Wednesday, August 17, 2011

Janes Defence Weekly Magazine August 03, 2011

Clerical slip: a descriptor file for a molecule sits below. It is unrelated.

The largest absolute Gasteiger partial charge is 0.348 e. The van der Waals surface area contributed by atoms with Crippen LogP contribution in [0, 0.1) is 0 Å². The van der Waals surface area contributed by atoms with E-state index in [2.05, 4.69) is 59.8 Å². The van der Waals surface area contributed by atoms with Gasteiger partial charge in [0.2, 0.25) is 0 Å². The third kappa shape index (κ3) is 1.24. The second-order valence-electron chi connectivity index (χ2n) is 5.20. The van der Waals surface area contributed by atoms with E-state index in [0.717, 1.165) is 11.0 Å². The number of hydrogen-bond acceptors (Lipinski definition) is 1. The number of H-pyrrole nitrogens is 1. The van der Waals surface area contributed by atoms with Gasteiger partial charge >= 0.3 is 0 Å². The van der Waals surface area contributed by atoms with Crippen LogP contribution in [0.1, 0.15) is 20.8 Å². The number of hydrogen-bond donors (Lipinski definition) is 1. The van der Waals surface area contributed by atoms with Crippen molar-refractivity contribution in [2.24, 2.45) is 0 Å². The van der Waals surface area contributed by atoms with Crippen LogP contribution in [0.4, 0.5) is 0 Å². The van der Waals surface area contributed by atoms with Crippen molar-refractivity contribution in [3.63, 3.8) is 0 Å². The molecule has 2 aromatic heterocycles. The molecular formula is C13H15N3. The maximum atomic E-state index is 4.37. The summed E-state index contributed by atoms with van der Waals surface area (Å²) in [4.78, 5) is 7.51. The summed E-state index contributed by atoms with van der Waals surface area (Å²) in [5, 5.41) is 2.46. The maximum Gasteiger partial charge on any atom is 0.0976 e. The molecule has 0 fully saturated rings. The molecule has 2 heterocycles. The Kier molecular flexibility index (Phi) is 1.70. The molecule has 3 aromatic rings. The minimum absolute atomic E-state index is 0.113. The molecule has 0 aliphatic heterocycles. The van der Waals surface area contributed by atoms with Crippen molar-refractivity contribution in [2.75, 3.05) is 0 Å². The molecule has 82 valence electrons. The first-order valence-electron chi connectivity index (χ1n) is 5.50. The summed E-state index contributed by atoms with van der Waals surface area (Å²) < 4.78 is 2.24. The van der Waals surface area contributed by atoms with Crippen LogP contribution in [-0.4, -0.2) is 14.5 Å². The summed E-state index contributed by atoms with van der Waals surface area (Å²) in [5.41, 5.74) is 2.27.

The Boeing E-3 Sentry Airborne Warning and Control System (AWACS) is providing a key link in passing attack authorisations to NATO strike aircraft operating over Libya. Tight rules of engagement designed to prevent accidental attacks on civilians mean NATO leaders have in most cases passed authority to attack ground targets in Libya to senior air commanders based in the alliance's Combined Air Operations Centre (CAOC) at Poggio Renatico Airbase in northern Italy. They rely on French, NATO, UK and US E-3s to act as communications hubs to ensure attack orders can be transmitted in a matter of minutes to fast jets operating over Libya, according to UK E-3D personnel flying on Operation United Protector from Forward Operating Base (FOB) Trapani in Sicily. Battle management specialist flying on the AWACS aircraft also play a key role in compiling bomb damage assessments that are passed up to the CAOC to help targeting officers make rapid decisions or to authorise air strikes. UK Royal Air Force (RAF) AWACS crews say that this process involves talking over the radio to NATO pilots with "eyes on" the target, as well as co-ordinating with alliance intelligence, surveillance, targeting and reconnaissance (ISTAR) assets monitoring what is termed the battle management area (BMA). This area covers Libya's land mass and parts of the central Mediterranean Sea.